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Humor is a funny thing. When it works it’s almost as good as sex. When it doesn’t work it’s more painful than a root canal. How many times have you tried to tell someone a joke only to have it come out wrong? Being funny is a talent and the world is full of people who are, what Robin Williams calls, “comedically impaired”. Being able to tell a joke is a minor part of being funny. Luckily for most of us it is a talent you can learn.

This is the fun part. In order to learn how to tell a joke you have to watch the professionals. Today’s stand-up comedians are less likely to tell jokes of the “take my wife, please” variety. You can still learn how to handle funny material by watching The Comedy Network or visiting your local comedy club. Watch how comics move, note their facial expressions, listen to the rhythm of their words. There are also some great videos available. Try Robin Williams’ “Live”, Whoopi Goldberg’s “Fontaine: Why Am I Straight” or George Carlin’s “Jammin In New York”.

Start out with a simple joke; it may be one line and then the punchline. The more complicated the joke the easier it is to mess it up. Go slow and add material as you get better. Don’t try to do the “three strings walk into a bar” joke right away. Work your way up to it. Once you’ve picked a joke you’d like to tell, write it down. The worst thing that can happen to you when you’re telling a joke is forgetting the punchline. Repeat it to yourself until you know it off by heart.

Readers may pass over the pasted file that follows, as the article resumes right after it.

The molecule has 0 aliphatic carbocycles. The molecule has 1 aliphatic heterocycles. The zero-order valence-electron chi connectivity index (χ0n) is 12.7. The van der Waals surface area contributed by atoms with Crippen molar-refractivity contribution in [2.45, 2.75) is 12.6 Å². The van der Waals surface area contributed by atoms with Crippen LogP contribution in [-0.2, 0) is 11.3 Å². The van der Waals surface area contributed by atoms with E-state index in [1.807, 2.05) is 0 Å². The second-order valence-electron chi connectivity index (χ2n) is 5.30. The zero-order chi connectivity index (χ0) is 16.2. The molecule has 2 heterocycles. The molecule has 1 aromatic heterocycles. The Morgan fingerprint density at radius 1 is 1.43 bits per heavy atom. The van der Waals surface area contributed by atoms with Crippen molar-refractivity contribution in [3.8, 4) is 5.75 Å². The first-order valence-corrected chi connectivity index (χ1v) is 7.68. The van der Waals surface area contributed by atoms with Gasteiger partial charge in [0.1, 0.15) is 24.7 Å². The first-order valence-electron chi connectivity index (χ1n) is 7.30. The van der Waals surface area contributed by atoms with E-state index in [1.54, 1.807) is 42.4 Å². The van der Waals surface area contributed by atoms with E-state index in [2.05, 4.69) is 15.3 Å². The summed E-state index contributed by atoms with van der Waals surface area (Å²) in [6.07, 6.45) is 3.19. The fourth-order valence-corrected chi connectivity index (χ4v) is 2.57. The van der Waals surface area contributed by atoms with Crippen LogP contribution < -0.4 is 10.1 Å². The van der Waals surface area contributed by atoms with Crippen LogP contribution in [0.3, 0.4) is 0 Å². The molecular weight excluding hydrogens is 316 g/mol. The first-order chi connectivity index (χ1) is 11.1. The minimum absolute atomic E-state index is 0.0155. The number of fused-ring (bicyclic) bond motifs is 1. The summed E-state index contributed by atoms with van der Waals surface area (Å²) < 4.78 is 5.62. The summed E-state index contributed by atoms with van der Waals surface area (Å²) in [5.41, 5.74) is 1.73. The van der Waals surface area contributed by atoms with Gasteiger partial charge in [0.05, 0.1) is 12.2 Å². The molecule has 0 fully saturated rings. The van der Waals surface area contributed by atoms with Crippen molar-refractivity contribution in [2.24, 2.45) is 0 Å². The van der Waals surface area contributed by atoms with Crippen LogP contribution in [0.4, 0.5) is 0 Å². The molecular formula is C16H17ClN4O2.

Practice your style
The next step is to stand in front of the mirror and say the joke over and over. Try to remember how the person you heard the joke from told it. Say it fast, say it slow. Whisper it, then shout it. Keep trying it different ways until you find one that feels right. Chances are it will be pretty close to the way you first heard the joke. Jokes are usually dropped into conversations: “That reminds me of a funny thing I heard the other day…” They work best when you sound like you’re sharing something with your best friend. Keep this in mind no matter how big your audience is.

Comedy is meant to be fun. It’s not brain surgery. Nobody’s going to die if you mess up. Take a few deep breaths before starting your joke. Some public speaking courses advise you to visualize your audience in their underwear. Don’t go there. You don’t want to think of anything funnier than your joke. You could end up in fits of laughter that no one understands. Think about how good you’ll feel when people laugh at your joke and then jump right in.

Following these simple steps will make telling a joke a lot less daunting. The only other thing to think about is the situation you are in when you tell your joke. It’s not a good idea to tell a joke that begins “you might be a red neck” when you’re at JoeBob’s Beernut Bash. Remember that humor is meant to make people feel good, not bad. With a little consideration for your fellow human beings you can avoid unpleasantness and still have fun. Who knows, you may just become the life of the party.